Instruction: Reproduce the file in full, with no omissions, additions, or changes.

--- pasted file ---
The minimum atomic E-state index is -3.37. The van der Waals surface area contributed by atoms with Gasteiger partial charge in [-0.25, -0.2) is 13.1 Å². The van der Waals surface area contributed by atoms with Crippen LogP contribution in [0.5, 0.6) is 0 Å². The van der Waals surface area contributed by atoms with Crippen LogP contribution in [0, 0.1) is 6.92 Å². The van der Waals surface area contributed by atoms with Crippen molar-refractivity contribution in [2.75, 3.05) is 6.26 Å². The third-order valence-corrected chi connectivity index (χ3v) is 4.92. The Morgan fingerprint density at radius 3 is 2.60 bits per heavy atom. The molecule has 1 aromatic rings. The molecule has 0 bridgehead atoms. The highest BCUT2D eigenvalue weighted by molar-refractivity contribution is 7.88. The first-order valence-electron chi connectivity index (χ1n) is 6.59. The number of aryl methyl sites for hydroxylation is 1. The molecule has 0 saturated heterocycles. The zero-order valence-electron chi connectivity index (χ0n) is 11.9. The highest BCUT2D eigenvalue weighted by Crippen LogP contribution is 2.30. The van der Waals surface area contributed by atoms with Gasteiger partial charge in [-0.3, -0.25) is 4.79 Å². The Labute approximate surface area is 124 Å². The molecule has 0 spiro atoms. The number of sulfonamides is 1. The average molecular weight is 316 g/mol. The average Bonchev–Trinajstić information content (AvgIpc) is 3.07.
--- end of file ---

The minimum atomic E-state index is -3.37. The van der Waals surface area contributed by atoms with Gasteiger partial charge in [-0.25, -0.2) is 13.1 Å². The van der Waals surface area contributed by atoms with Crippen LogP contribution in [0.5, 0.6) is 0 Å². The van der Waals surface area contributed by atoms with Crippen LogP contribution in [0, 0.1) is 6.92 Å². The van der Waals surface area contributed by atoms with Crippen molar-refractivity contribution in [2.75, 3.05) is 6.26 Å². The third-order valence-corrected chi connectivity index (χ3v) is 4.92. The Morgan fingerprint density at radius 3 is 2.60 bits per heavy atom. The molecule has 1 aromatic rings. The molecule has 0 bridgehead atoms. The highest BCUT2D eigenvalue weighted by molar-refractivity contribution is 7.88. The first-order valence-electron chi connectivity index (χ1n) is 6.59. The number of aryl methyl sites for hydroxylation is 1. The molecule has 0 saturated heterocycles. The zero-order valence-electron chi connectivity index (χ0n) is 11.9. The highest BCUT2D eigenvalue weighted by Crippen LogP contribution is 2.30. The van der Waals surface area contributed by atoms with Gasteiger partial charge in [-0.3, -0.25) is 4.79 Å². The Labute approximate surface area is 124 Å². The molecule has 0 spiro atoms. The number of sulfonamides is 1. The average molecular weight is 316 g/mol. The average Bonchev–Trinajstić information content (AvgIpc) is 3.07.